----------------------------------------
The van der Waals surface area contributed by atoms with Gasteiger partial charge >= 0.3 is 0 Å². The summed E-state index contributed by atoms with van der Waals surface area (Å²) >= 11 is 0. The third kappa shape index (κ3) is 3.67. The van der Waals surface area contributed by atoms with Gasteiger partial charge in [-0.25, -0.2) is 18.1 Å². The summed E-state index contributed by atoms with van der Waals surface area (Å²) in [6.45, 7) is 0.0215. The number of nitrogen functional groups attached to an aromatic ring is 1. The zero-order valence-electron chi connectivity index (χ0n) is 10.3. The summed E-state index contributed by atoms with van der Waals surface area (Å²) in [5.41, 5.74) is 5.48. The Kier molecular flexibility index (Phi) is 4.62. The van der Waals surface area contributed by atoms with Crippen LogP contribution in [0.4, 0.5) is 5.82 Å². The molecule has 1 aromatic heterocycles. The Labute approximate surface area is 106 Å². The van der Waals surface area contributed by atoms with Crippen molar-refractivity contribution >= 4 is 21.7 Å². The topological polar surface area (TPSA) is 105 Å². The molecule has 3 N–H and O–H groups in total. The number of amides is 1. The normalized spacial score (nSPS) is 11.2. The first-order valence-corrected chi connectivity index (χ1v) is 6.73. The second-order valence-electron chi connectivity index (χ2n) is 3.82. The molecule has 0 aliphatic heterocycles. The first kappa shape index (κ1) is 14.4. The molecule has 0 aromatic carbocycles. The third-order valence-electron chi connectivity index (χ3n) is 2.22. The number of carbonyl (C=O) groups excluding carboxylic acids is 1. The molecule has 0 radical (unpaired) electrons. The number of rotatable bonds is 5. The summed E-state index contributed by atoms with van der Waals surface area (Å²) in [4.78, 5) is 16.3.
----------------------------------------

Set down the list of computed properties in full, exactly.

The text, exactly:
The van der Waals surface area contributed by atoms with Gasteiger partial charge >= 0.3 is 0 Å². The summed E-state index contributed by atoms with van der Waals surface area (Å²) >= 11 is 0. The third kappa shape index (κ3) is 3.67. The van der Waals surface area contributed by atoms with Gasteiger partial charge in [-0.25, -0.2) is 18.1 Å². The summed E-state index contributed by atoms with van der Waals surface area (Å²) in [6.45, 7) is 0.0215. The number of nitrogen functional groups attached to an aromatic ring is 1. The zero-order valence-electron chi connectivity index (χ0n) is 10.3. The summed E-state index contributed by atoms with van der Waals surface area (Å²) in [5.41, 5.74) is 5.48. The Kier molecular flexibility index (Phi) is 4.62. The van der Waals surface area contributed by atoms with Crippen LogP contribution in [0.4, 0.5) is 5.82 Å². The molecule has 1 aromatic heterocycles. The Labute approximate surface area is 106 Å². The van der Waals surface area contributed by atoms with Crippen molar-refractivity contribution >= 4 is 21.7 Å². The topological polar surface area (TPSA) is 105 Å². The molecule has 3 N–H and O–H groups in total. The number of amides is 1. The normalized spacial score (nSPS) is 11.2. The first-order valence-corrected chi connectivity index (χ1v) is 6.73. The second-order valence-electron chi connectivity index (χ2n) is 3.82. The molecule has 0 aliphatic heterocycles. The first kappa shape index (κ1) is 14.4. The molecule has 0 aromatic carbocycles. The third-order valence-electron chi connectivity index (χ3n) is 2.22. The number of carbonyl (C=O) groups excluding carboxylic acids is 1. The molecule has 0 radical (unpaired) electrons. The number of rotatable bonds is 5. The summed E-state index contributed by atoms with van der Waals surface area (Å²) in [4.78, 5) is 16.3.